Sunday, November 27, 2022

This year you’re the priority: Our commitment to sharing the stories that make up MSU

September 1, 2021
<p>Editor-in-chief Karly Graham and managing editor Jayna Bardahl in front of The State News. Shot on Aug. 30, 2021. </p>

Editor-in-chief Karly Graham and managing editor Jayna Bardahl in front of The State News. Shot on Aug. 30, 2021.

Photo by Lauren DeMay | The State News

This year you’re the priority: Our commitment to sharing the stories that make up MSU

The past year has been full of a lot of the same buzzwords. We wrote them. You read them:

COVID-19. Pandemic. Health. Quarantine. Isolation. Zoom. Vaccines.

We’ve spent so much time focused on the darkness that comes with a pandemic. Let’s be honest: stories about viruses are kinda downers. 

Yes, The State News will continue to keep you informed about the ongoing COVID-19 pandemic — and the many variants that come with it — but we’re ready to bring some new stories to light:

Like, what dorms will inevitably have a dryer fire? 

How long will it be before Izzo becomes the AD? 

Which apartment complex on Michigan Avenue will actually fill up?

How did Landshark go from a forbidden basement to a revamped Friday night hangout?

We’ve even let you in on an age-old State News secret in our coveted queso, guac or salsa debate.

The State News is a student newspaper, and we don’t want to lose focus of that. As students, we offer a unique perspective many of our competitors can’t. We know what students care about. We know what students want to see because we’re students too. 

There’s a story waiting to be written in each residence hall, each lecture building and even at Cedar Village for a semi-annual couch burning. This year, no story will go untold. 

If Olivia Rodrigo releases an album, we’ll be ready to record a  — far too long — episode of our arts and entertainment podcast Houselights. If a basketball player gets a meaningful tattoo, we’ll get a feature on it. 

As journalists, we are taught to always observe, and take in our surroundings. Find the things that seem out of place. Ask questions about them. 

Things might be weird this year, but we’ll always ask questions. Always observe. Spot the little things that might be out of place.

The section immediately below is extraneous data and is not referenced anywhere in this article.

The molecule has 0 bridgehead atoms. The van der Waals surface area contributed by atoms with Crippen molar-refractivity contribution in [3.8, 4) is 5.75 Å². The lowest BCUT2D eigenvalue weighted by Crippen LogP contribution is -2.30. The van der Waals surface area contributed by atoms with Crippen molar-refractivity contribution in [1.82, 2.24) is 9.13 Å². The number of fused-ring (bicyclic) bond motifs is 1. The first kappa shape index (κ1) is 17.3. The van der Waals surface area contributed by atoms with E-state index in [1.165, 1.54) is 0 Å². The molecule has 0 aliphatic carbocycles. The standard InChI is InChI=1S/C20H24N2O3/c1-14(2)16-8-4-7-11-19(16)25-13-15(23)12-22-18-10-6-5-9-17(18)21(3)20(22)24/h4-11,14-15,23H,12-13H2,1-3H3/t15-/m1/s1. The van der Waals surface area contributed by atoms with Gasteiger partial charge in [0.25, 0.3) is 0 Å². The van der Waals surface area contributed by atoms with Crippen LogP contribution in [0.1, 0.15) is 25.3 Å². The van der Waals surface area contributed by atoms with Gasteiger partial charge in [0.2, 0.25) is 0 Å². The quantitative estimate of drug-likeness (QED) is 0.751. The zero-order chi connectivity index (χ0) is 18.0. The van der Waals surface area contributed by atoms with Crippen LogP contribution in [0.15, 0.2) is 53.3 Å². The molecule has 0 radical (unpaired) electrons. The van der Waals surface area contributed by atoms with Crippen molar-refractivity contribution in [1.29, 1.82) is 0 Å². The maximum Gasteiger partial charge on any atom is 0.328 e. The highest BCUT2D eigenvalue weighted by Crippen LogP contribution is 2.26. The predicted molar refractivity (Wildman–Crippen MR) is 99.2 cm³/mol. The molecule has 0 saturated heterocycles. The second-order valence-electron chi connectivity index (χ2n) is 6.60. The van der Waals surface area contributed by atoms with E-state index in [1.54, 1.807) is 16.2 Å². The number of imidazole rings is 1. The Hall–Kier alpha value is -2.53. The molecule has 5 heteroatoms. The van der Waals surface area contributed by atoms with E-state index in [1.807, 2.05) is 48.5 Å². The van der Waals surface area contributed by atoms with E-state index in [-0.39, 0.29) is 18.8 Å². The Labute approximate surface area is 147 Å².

As we see a return to campus, we’re excited to have more to keep an eye out for. This year, we are going to push to have some of our best content possible. 

Our content will be shared in many different ways. As we transition back to our newsroom, we are excited to increase the collaboration between our writers and multimedia reporters. Each story will be strengthened with photography that brings you into the setting. You can listen to our reporters break down their reports on our podcasts and videos. 

We will continue to challenge ourselves in our sourcing. For the past year we’ve tracked the people we talk to in an effort to advocate for diversity in our reporting. We share a yearly diversity report with our readers as well, breaking down the different people we have employed here at The State News. We will continue to implement both of these strategies because we know that despite our efforts in the past, this is an area we can consistently continue to improve in. 

We’ve been lucky: We’re one of the last remaining financially and editorially independent collegiate student newspapers. We’re even still able to pay our staff. 

A position at this paper is more sought after than you would think, so we’re implementing a freelance pool that will allow for students to pitch and write stories to be published on our site. It’s our hope this pool gives the maximum number of students interested in The State News, the opportunity to see their byline on the site. We know how important real-world experience is, especially in this industry, and as fellow student journalists we want to extend a helping hand.

Support student media! Please consider donating to The State News and help fund the future of journalism.

We’ve set the bar high for ourselves this semester, but we will not be surprised when our reporters go above and beyond anything we’ve seen before. We have brought in a mix of talented returning reporters and fresh new writers to offer a unique perspective to life at Michigan State. 

So to recap: The State News will offer exclusive coverage on the things our readers care about most. We’ll focus on telling these stories through our words, our photos and our videos, sparking conversation around the stories and communities we will be so proud to bring to light.  

By letting you in on our goals this semester, we hope you as readers can keep us on track. Follow our coverage and reach out to us about a story you want to see, or a topic you think goes unheard. Our inboxes are open.

This article is a part of our Welcome Week print issue. The full issue can be viewed here.


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